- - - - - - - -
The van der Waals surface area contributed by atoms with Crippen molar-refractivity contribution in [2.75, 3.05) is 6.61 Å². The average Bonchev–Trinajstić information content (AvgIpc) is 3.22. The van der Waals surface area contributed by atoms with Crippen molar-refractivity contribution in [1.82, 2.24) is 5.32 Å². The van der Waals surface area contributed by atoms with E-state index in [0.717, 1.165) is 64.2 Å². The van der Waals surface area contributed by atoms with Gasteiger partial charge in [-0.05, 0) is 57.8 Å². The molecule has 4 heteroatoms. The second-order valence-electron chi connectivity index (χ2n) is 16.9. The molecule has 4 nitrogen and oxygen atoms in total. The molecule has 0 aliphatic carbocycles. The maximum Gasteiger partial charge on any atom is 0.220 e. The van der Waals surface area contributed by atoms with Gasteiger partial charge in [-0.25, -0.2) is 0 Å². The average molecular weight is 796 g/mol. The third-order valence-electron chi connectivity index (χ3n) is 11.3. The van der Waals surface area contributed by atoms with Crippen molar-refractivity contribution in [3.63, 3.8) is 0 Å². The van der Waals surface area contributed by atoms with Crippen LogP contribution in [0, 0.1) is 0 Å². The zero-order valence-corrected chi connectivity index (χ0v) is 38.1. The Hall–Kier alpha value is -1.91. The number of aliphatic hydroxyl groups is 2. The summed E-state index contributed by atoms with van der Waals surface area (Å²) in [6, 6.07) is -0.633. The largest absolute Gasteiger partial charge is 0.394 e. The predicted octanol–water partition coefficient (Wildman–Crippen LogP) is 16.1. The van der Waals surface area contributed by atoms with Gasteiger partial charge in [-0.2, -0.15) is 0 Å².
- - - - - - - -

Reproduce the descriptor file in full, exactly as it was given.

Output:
The van der Waals surface area contributed by atoms with Crippen molar-refractivity contribution in [2.75, 3.05) is 6.61 Å². The average Bonchev–Trinajstić information content (AvgIpc) is 3.22. The van der Waals surface area contributed by atoms with Crippen molar-refractivity contribution in [1.82, 2.24) is 5.32 Å². The van der Waals surface area contributed by atoms with E-state index in [0.717, 1.165) is 64.2 Å². The van der Waals surface area contributed by atoms with Gasteiger partial charge in [-0.05, 0) is 57.8 Å². The molecule has 4 heteroatoms. The second-order valence-electron chi connectivity index (χ2n) is 16.9. The molecule has 4 nitrogen and oxygen atoms in total. The molecule has 0 aliphatic carbocycles. The maximum Gasteiger partial charge on any atom is 0.220 e. The van der Waals surface area contributed by atoms with Gasteiger partial charge in [-0.25, -0.2) is 0 Å². The average molecular weight is 796 g/mol. The third-order valence-electron chi connectivity index (χ3n) is 11.3. The van der Waals surface area contributed by atoms with Crippen molar-refractivity contribution in [3.63, 3.8) is 0 Å². The van der Waals surface area contributed by atoms with Crippen LogP contribution in [0, 0.1) is 0 Å². The zero-order valence-corrected chi connectivity index (χ0v) is 38.1. The Hall–Kier alpha value is -1.91. The number of aliphatic hydroxyl groups is 2. The summed E-state index contributed by atoms with van der Waals surface area (Å²) in [6, 6.07) is -0.633. The largest absolute Gasteiger partial charge is 0.394 e. The predicted octanol–water partition coefficient (Wildman–Crippen LogP) is 16.1. The van der Waals surface area contributed by atoms with Gasteiger partial charge in [-0.2, -0.15) is 0 Å².